There are many in England who can never forgive them for Maradona’s ‘Hand of God’ goal in ’86, Rattin’s ‘Animals’ in ’66 or The Falklands War. It was the latter which was the backdrop to their inauspicious showing in Spain ’82.
The Falklands War or Conflict, began on 2nd April 1982 and lasted for ten weeks. The Falklands, a group of islands off the coast of Argentina, has been a British Overseas Territory since 1841 with the inhabitants overwhelmingly considered themselves British. Argentina had been in the grip of a military dictatorship since 1976, but in 1981 there were demonstrations against the harsh economic conditions the people were living in, and the brutal regime’s human rights violations. The military leaders considered the islands were worth claiming as the British would never bother defending them and the public would be carried along on a wave of patriotic fervour.
As it turned out the British were only too keen to defend their territory and sent a naval taskforce to thwart the invaders. By the beginning of June the occupying Argentinian forces were losing their grip on the islands and by 14th June they had surrendered.
But for the Argentinian public and footballers, they were given a completely different story by their military rulers. All but three of the party played their football in Argentina and they were under the impression all was going well and they were repelling the British. But for players such as Ossie Ardiles, who was playing for Tottenham, and Daniel Bertoni, based within Italy with Fiorentina, they were well aware of what was actually happening. So when the Argentine squad landed in Spain many believed it was only a matter of days before the British would themselves surrender. When they turned on their tv’s the truth was soon discovered and as they all understood Spanish, nothing could be lost in translation.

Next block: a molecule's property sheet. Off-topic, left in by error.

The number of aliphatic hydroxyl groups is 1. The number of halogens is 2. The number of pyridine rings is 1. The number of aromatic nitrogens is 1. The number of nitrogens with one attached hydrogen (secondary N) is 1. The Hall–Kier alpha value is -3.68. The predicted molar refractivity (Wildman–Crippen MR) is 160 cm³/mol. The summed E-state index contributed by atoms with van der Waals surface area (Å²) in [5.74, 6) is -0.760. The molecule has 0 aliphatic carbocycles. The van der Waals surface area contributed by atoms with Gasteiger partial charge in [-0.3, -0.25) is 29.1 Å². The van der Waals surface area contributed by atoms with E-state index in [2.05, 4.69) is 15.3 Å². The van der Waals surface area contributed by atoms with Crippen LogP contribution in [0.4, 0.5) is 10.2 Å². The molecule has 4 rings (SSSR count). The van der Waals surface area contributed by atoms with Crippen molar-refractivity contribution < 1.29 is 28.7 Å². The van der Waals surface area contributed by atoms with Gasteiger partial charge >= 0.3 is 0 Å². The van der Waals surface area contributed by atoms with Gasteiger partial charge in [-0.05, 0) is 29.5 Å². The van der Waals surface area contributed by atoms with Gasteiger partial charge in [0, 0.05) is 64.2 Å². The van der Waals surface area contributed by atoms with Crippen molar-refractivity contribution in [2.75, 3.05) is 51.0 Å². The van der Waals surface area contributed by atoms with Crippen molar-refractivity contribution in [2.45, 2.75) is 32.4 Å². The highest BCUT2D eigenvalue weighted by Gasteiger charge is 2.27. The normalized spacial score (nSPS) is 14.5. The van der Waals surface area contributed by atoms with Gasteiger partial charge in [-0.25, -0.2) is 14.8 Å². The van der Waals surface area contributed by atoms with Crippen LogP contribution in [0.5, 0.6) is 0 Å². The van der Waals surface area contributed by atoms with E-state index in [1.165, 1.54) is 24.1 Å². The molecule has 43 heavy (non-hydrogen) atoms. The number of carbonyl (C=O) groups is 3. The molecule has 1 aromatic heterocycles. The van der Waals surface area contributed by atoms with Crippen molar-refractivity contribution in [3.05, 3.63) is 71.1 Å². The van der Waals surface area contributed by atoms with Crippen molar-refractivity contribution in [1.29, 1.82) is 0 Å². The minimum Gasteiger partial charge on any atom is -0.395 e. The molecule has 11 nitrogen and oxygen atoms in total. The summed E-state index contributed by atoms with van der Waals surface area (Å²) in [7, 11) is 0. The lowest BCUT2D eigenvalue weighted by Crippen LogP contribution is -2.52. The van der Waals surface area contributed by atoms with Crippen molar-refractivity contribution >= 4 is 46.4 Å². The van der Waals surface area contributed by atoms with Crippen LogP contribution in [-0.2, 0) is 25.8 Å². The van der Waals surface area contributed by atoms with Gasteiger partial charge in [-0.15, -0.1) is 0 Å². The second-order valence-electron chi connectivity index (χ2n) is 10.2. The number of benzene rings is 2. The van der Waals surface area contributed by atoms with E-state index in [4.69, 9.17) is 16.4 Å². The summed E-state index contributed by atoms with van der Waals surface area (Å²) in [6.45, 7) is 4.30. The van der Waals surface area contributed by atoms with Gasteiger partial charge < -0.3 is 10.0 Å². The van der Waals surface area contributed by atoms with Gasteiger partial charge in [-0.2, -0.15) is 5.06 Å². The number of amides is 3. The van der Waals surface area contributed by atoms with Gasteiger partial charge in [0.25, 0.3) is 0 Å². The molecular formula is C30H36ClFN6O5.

Argentina took the field in the Nou Camp for the opening match of the competition on 13th June. They were clearly under-cooked and ill-prepared. Diego Maradona was now the star of the team, having been considered too young four years previously, when he was seventeen. He was player of the tournament in the World Youth Cup in 1979 and by 1982 was considered one of the best players in the world. So much so that Barcelona had agreed to pay Boca Juniors a, then world record fee of £5m, for Maradona to move there after the tournament. With the opening game at the Nou Camp, the Catalans turned up in their masses to see their new signing.
Maradona was the only change in the Argentina side from the one that had lifted the trophy in Buenos Aires four years before, and perhaps this illustrated how the squad had become old. Belgium were still considered ‘minnows’ by many but their performance in the European Championships in Italy in 1980, where they were runners-up to West Germany, had made many sit up and take notice. They won their qualifying group ahead of the French and the Dutch too and were emerging as a force in European football.
Erwin vandenbergh scored the only goal of the game and it seemed to sum up the Argentine mood. A ball played from left-back went beyond the defence, who stood frozen, and the Belgian striker had time to control the ball on his chest, wait for it to bounce and then slide it under Fillol. Maradona had the best chance to equalise when his free-kick hit the woodwork, but the holders were slow, ponderous and looking jet-lagged.
It was the first time the opening fixture in a World Cup had produced a goal since 1962. These were days when small nations didn’t often beat the big ones and so we wondered whether this would lay the foundation for an exciting, unpredictable tournament. The next day news of the Argentine surrender went around the world.
They won their other two group matches to progress to the Second Group Phase where they were beaten by both Italy and Brazil and crashed out not having done themselves justice. Rumours abounded of a split in the camp between the older and younger members of the squad. For a side so unchanged from that which lifted the trophy in ’78 it was odd they relied so heavily on Maradona, but both Italy and Brazil did a job on him, although both used different methods. We will consider this in a further issue. It was a disappointing defence of the trophy, but they would go onto redeem themselves four years later when Maradona emerged as the hero of an arguably less talented squad.
Next time – Record scores, shock results and walk-offs